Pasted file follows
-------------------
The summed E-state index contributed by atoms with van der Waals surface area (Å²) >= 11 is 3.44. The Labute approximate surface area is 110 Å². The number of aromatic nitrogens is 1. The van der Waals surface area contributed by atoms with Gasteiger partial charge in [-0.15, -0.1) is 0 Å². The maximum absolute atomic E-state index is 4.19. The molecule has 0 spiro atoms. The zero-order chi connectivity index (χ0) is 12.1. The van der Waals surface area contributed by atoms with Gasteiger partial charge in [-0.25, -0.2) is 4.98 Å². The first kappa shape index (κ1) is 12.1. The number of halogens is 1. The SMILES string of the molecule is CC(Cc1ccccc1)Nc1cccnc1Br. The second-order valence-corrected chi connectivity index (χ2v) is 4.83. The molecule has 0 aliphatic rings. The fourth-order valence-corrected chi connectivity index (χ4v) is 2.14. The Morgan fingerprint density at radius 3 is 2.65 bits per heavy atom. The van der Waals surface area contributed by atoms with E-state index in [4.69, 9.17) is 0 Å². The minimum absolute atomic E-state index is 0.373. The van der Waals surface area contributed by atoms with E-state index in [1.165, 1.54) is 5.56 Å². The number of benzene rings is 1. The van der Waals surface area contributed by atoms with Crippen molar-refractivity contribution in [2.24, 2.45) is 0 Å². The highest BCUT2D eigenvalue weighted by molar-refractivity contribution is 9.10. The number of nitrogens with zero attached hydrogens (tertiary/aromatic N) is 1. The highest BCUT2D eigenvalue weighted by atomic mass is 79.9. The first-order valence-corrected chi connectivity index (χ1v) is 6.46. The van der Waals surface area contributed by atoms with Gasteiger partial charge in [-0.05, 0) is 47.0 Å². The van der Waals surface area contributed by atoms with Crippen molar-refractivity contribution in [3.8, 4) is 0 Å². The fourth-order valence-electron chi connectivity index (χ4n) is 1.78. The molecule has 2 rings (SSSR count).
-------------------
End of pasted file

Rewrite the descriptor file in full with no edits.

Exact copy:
The summed E-state index contributed by atoms with van der Waals surface area (Å²) >= 11 is 3.44. The Labute approximate surface area is 110 Å². The number of aromatic nitrogens is 1. The van der Waals surface area contributed by atoms with Gasteiger partial charge in [-0.15, -0.1) is 0 Å². The maximum absolute atomic E-state index is 4.19. The molecule has 0 spiro atoms. The zero-order chi connectivity index (χ0) is 12.1. The van der Waals surface area contributed by atoms with Gasteiger partial charge in [-0.25, -0.2) is 4.98 Å². The first kappa shape index (κ1) is 12.1. The number of halogens is 1. The SMILES string of the molecule is CC(Cc1ccccc1)Nc1cccnc1Br. The second-order valence-corrected chi connectivity index (χ2v) is 4.83. The molecule has 0 aliphatic rings. The fourth-order valence-corrected chi connectivity index (χ4v) is 2.14. The Morgan fingerprint density at radius 3 is 2.65 bits per heavy atom. The van der Waals surface area contributed by atoms with E-state index in [4.69, 9.17) is 0 Å². The minimum absolute atomic E-state index is 0.373. The van der Waals surface area contributed by atoms with E-state index in [1.165, 1.54) is 5.56 Å². The number of benzene rings is 1. The van der Waals surface area contributed by atoms with Crippen molar-refractivity contribution in [2.24, 2.45) is 0 Å². The highest BCUT2D eigenvalue weighted by molar-refractivity contribution is 9.10. The number of nitrogens with zero attached hydrogens (tertiary/aromatic N) is 1. The highest BCUT2D eigenvalue weighted by atomic mass is 79.9. The first-order valence-corrected chi connectivity index (χ1v) is 6.46. The van der Waals surface area contributed by atoms with Gasteiger partial charge in [-0.05, 0) is 47.0 Å². The van der Waals surface area contributed by atoms with Crippen molar-refractivity contribution in [3.8, 4) is 0 Å². The fourth-order valence-electron chi connectivity index (χ4n) is 1.78. The molecule has 2 rings (SSSR count).